Does the College You Graduate From Really Matter?

NYU’s acceptance rate has been at a historical low of 16%. With each year and each class, competition to receive coveted acceptance letters only intensifies. As we’ve seen in the recent college scandal news, students and parents place an immense value in attaining higher education, especially from elite schools and colleges. But is this all necessary? Is a degree from the top school really worth all the hours of stress, sleepless nights, innumerable extracurriculars, and a hefty price tag?

It’s rational to think that a distinguished college would provide a big leg up to those who attend Harvard, Columbia, Stanford, USC and so on. These university brand signals the desirability of a student in the job market. The more prestigious a school, the greater the demand for the student’s labor and skills. In such colleges, students are bestowed with expansive alumni networks and resources that are likely unattainable from the tens of thousands of universities in the U.S. Although this logic stands, not everyone benefits to the same degree from attending the crème de la crème of universities.

The Atlantic cites a 2002 paper by economists Stacy Dale and Alan Krueger that the trajectory of a student after college is determined by their SAT score to a greater extent than their college. This means that if a smart student gets rejected from Stanford but attends San Francisco State University, they can earn the same income down the line as they would’ve in Stanford. Success, although a very subjective concept, largely depends on the student. However, there are more interesting findings to consider.

A 2018 study by economists Suqin Ge, Elliott Isaac, and Amalia Miller revealed that although selective colleges didn’t have a significant impact on long term earnings for men, attending elite colleges made a huge difference for women. Attending a school with a 100 point higher average SAT score boosted a woman’s earnings by 14%. College selectivity matters even more for married women. The logic though, probably isn’t what you think. It turns out that women who attend a more elite college delay marriage and having kids, instead they increase participation in the workforce through greater hours of work.

For minorities, elite colleges definitely make an impact too, and research backs it up. Low income students have a much higher probability of eventually belonging to the top 1%. These students leverage the connections and resources that top schools offer and land the best internships and positions. Whereas for rich, white men, elite colleges don’t make as much of a difference because without the university they could still rely on their parents for networks and a step-up. Those who don’t have affluent parents with innumerable professional relationships, use elite colleges to build their own web of people and opportunities.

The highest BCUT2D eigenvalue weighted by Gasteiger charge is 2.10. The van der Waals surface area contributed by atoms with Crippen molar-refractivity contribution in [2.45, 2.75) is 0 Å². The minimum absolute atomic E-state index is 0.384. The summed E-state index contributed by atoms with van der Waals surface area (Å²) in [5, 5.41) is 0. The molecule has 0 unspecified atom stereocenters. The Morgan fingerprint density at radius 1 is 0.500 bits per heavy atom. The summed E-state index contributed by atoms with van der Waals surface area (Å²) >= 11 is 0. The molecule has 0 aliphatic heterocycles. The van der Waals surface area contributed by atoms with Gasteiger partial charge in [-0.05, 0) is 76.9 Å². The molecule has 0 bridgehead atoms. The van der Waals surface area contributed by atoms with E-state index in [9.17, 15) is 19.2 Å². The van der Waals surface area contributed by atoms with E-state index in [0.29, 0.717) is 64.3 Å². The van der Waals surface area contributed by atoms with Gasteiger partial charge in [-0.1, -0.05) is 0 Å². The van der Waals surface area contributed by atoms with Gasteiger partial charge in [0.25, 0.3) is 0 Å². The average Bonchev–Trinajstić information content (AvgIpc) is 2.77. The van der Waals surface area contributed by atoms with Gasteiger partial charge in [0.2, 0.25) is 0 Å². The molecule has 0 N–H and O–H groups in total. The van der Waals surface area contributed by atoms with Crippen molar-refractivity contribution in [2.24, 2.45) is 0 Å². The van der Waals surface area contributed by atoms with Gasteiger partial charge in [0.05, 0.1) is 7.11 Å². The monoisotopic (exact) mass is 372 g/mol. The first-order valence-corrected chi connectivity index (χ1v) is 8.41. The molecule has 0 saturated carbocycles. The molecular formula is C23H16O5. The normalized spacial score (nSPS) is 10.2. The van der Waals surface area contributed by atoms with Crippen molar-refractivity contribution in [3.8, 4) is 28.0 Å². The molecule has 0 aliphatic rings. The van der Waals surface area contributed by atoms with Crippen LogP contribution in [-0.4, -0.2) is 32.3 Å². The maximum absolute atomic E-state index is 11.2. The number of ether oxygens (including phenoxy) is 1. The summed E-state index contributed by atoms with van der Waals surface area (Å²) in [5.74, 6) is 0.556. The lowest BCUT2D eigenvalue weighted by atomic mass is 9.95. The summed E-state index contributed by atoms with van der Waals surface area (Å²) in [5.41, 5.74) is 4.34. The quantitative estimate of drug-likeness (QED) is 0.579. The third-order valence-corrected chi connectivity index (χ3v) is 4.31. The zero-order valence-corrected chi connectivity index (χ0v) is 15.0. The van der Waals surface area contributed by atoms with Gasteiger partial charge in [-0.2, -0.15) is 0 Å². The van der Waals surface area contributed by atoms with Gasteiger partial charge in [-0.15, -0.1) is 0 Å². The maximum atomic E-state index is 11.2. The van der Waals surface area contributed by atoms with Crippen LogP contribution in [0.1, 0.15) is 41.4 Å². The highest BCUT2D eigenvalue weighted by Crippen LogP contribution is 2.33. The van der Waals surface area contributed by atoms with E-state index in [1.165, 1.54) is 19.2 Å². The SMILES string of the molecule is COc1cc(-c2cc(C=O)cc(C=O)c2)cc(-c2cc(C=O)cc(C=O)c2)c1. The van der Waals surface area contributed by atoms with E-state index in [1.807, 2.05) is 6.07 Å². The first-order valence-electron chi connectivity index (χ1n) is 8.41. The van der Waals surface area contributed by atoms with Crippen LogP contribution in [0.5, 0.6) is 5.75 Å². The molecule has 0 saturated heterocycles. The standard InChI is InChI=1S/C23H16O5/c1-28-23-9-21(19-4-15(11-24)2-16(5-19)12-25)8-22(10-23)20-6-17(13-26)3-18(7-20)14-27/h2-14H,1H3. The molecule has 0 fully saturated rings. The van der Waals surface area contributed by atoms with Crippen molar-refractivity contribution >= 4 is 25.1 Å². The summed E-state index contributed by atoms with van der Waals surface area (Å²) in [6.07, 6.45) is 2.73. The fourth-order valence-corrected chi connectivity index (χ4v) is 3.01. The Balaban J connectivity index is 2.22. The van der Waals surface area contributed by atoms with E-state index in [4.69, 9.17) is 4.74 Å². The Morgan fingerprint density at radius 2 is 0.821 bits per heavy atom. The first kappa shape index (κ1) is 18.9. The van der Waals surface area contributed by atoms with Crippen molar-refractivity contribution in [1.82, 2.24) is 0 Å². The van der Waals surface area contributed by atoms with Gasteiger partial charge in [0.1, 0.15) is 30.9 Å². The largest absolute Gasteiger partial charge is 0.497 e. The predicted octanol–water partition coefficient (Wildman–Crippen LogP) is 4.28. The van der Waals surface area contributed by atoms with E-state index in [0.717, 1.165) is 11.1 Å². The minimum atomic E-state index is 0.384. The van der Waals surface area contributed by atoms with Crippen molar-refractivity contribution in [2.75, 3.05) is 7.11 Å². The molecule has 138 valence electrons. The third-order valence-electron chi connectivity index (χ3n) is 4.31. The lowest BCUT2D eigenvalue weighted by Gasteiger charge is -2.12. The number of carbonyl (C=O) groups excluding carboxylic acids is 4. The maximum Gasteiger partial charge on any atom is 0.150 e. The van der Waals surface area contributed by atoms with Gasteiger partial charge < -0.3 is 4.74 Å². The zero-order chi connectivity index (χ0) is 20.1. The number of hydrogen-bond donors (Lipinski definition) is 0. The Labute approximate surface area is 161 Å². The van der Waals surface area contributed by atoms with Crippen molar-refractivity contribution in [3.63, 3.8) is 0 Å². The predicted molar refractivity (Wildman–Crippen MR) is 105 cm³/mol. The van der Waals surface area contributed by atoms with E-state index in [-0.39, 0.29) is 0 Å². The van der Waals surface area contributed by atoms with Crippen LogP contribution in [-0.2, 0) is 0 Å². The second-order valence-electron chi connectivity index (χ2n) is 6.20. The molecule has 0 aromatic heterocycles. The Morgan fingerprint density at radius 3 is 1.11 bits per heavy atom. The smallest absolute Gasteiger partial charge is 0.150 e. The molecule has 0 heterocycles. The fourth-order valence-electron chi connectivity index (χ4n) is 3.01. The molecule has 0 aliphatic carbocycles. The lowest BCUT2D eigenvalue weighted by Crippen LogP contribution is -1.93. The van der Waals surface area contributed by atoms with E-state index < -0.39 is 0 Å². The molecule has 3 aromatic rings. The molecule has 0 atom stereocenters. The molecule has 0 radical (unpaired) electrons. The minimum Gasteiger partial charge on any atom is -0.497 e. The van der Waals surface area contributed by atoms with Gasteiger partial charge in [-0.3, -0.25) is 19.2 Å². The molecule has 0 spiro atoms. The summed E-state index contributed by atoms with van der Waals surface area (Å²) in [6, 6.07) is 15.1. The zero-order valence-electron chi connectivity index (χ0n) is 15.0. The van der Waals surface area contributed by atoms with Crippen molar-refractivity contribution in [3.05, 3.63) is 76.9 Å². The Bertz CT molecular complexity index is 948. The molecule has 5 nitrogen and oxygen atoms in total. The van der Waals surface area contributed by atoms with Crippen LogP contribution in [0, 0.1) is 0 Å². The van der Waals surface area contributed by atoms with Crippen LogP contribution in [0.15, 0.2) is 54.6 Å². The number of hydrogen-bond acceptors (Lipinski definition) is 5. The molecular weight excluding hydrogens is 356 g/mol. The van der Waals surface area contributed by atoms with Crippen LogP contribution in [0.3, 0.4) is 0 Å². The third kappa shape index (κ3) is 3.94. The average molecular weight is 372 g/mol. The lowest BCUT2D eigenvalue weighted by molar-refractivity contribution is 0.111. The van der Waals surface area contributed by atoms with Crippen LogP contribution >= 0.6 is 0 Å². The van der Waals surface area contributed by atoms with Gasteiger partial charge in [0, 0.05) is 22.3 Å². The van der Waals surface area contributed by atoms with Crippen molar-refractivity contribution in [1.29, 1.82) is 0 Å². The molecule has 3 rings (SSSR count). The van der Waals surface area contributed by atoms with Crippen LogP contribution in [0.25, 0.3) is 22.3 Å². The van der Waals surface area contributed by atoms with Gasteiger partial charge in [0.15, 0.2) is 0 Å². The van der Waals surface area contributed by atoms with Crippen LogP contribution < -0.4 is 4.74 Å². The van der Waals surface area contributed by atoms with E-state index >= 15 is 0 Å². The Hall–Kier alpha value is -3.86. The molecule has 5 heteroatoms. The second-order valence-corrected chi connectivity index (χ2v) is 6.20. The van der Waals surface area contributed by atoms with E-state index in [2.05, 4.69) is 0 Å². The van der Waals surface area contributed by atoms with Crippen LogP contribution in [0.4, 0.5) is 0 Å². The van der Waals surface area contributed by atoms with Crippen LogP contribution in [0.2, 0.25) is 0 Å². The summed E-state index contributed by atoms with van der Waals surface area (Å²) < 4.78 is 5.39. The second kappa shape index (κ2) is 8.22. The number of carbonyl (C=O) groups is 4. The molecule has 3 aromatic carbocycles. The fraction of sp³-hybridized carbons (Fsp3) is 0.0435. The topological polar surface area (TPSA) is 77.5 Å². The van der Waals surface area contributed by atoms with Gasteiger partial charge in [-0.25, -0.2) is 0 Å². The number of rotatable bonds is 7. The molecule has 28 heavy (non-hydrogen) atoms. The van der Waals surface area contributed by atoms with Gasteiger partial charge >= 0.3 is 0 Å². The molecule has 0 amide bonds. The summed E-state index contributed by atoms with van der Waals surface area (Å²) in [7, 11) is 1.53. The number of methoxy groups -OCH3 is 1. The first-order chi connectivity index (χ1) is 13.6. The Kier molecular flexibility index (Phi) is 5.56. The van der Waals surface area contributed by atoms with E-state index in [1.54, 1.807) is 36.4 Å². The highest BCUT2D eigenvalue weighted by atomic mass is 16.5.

There are other complications to consider. For some, the major pursued in college matters a lot. For business and engineering, a degree from an elite school can help graduates earn an average of 12% more than those who attend middle-tiered colleges. When pursuing other majors, the school doesn’t matter as much. However, for growing fields such as technology, graduates in these majors have an overall higher earning potential even if there are some discrepancies between those who attend elite colleges and those who don’t.  

Moreover, some employers care more about your skills, drive and passion than the school on your resume. Laszlo Bock, former Senior Vice President of People Operations at Google has mentioned that a lot of universities “don’t deliver on what they promise.” Instead, students “generate a ton of debt, you don’t learn the most useful things.” Although a lot of top school are feeders for top employers, this is not the case for a lot of companies and organizations.

To that end, elite colleges matter to a certain extent for specific groups of people. Future success is heavily reliant on the individual and their capabilities. However, selective schools can be an unbelievable advantage to low-income and minority groups. It’s not surprising that there are more new admits from the top 1% of the income distribution than the bottom 60%. When money isn’t a source of worry, it becomes so much more important the exclusivity of the institution for the elite. However, they are the ones who need Harvard, Stanford, and USC the least.

Elite colleges should focus less on admitting the wealthy who are already privileged enough to succeed on their own. Instead, the focus should be on students from less privileged and advantaged backgrounds.

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